This is another post in my 'Blogs in history' series, and the stimulus for it is another example of those coincidences of thought I'm experiencing a lot at the moment: moments when you read something in an unexpected place that echoes a resonant idea you had already come across in a different context.
The latest Spitalfields Life blog post is on David Pearson, the typographical designer, who has worked on the recently-published Spitalfields Life book, to be launched this Friday evening (
(Cover design by David Pearson, Staffordshire dogs by Rob Ryan)
David has designed much of the recent output from Penguin Books, which generally have a striking and highly effective emphasis on typographics. Familiar examples include the covers of the 'Great Ideas' series of extracts from classic authors, and a subtle redesign of the iconic penguin itself, slightly more active than its ancestors.
(It hardly needs to be mentioned to regular readers of Spitalfields Life that the 'gentle author' has written a beautifully-illustrated (with pictures of Penguin Books!) and poignant piece about his personal connections to the history of Penguin Books and the family of the company's founder, Allen Lane).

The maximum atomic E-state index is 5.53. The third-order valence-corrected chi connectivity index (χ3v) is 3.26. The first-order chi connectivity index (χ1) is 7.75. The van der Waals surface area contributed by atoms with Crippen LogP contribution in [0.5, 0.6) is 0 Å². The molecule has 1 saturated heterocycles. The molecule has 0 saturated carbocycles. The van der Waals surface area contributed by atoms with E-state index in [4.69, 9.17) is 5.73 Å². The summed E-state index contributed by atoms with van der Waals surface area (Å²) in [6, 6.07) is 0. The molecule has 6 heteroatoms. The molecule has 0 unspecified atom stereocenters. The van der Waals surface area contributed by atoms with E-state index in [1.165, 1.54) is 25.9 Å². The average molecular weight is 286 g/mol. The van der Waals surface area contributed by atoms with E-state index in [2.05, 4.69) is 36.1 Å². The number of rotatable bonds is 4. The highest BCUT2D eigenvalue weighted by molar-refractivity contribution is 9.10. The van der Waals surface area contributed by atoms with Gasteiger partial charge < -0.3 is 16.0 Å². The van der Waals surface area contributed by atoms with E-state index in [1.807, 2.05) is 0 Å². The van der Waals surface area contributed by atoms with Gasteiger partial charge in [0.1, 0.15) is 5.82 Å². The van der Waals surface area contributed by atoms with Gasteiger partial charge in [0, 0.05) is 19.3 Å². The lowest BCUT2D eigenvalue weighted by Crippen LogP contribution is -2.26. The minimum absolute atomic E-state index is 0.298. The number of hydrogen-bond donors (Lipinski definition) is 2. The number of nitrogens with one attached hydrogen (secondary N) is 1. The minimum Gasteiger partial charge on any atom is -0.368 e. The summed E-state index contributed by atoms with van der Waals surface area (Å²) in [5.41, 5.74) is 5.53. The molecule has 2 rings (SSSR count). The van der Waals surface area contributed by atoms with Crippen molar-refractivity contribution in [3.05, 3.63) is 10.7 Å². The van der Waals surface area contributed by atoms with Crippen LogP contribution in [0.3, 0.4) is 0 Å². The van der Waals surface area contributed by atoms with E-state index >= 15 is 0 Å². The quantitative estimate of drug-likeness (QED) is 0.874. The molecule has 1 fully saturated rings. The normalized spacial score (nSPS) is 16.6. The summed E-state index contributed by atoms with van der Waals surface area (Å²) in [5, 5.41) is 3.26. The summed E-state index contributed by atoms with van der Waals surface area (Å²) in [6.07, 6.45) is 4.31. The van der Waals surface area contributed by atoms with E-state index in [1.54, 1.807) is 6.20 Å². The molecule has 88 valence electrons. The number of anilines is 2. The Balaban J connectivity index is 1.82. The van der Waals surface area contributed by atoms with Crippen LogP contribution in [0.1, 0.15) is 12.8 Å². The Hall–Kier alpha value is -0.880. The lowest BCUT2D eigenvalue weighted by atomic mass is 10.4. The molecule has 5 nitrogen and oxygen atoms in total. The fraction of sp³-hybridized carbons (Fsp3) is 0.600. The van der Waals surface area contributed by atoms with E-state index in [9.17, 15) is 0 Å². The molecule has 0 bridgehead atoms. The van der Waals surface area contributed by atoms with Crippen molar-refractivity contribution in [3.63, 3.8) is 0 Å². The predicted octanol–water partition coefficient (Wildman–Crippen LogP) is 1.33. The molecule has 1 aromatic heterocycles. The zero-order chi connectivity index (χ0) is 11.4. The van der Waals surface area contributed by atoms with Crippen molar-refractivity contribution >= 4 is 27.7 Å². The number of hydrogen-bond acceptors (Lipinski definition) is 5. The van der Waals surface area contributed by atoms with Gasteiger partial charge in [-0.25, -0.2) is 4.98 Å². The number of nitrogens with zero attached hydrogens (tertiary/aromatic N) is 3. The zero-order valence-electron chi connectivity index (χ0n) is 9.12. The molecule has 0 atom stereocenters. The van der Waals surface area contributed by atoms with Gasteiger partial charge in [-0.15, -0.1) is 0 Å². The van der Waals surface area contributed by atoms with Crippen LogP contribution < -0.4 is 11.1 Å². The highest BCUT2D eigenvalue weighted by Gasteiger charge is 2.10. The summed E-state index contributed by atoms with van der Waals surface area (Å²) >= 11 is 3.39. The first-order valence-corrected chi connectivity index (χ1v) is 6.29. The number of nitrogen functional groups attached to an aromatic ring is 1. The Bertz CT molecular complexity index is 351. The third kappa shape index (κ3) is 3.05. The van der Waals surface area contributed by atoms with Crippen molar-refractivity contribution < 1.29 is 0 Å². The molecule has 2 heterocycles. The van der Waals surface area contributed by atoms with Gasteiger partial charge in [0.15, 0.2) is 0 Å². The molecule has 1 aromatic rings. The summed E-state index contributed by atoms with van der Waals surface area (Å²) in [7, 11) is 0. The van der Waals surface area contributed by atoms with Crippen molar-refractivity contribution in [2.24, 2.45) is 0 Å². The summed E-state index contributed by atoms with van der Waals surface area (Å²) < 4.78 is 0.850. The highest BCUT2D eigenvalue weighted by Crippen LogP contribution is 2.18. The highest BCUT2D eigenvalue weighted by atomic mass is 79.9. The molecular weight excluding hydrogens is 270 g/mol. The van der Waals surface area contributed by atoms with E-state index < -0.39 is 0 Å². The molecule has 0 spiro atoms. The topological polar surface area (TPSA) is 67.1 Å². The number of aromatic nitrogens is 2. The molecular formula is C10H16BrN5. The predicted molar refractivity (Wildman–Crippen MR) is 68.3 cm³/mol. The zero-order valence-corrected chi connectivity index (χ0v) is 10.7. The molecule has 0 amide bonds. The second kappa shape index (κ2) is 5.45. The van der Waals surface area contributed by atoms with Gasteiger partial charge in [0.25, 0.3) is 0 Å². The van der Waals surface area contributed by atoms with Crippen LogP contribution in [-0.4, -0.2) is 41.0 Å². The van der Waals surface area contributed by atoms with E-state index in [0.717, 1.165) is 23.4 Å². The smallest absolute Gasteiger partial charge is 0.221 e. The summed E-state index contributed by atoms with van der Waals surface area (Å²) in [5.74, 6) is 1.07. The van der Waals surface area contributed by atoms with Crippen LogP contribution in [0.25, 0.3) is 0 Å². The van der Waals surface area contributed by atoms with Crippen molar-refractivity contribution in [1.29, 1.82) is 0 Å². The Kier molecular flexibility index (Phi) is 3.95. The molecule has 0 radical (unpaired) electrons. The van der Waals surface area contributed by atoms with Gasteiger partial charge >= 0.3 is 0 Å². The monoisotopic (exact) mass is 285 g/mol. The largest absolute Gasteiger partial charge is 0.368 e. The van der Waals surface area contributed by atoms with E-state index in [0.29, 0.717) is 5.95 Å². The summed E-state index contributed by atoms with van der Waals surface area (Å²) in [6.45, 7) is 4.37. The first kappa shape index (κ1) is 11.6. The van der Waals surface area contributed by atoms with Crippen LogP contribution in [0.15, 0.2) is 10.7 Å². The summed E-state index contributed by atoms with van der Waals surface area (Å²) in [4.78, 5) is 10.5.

The 'gentle author' of the SL blog describes discussing the design of the book with David, and sending him the nearest thing he could think of as a model:
For interest’s sake I sent David a copy of a page of Dickens “Household Words” from 1851, as the closest precedent I knew for a collection of short literary pieces. Dickens published these weekly and for tuppence his forty thousand readers in London received a pamphlet of half a dozen stories every Saturday morning – a publication that today would almost certainly be a blog.
As soon as you come across the idea that Dickens might have been a blogger, it rings true. Almost his entire output was originally published in serialised form in weekly newspapers and journals, such as 'Household Words', illustrated above. Imagine a series of blog posts which tell a story over several, perhaps dozens, of posts; imagine the story is a mystery, about a murder perhaps, or a plot to steal an inheritance, and that it incorporates social caricatures, commentary, and a strong set of implicit and explicit moral messages reflecting the opinions of the author: here you have many of the basic ingredients of a Dickens novel. Most of his earliest readers would have read his books in sections as they came out, having to wait for the next instalment.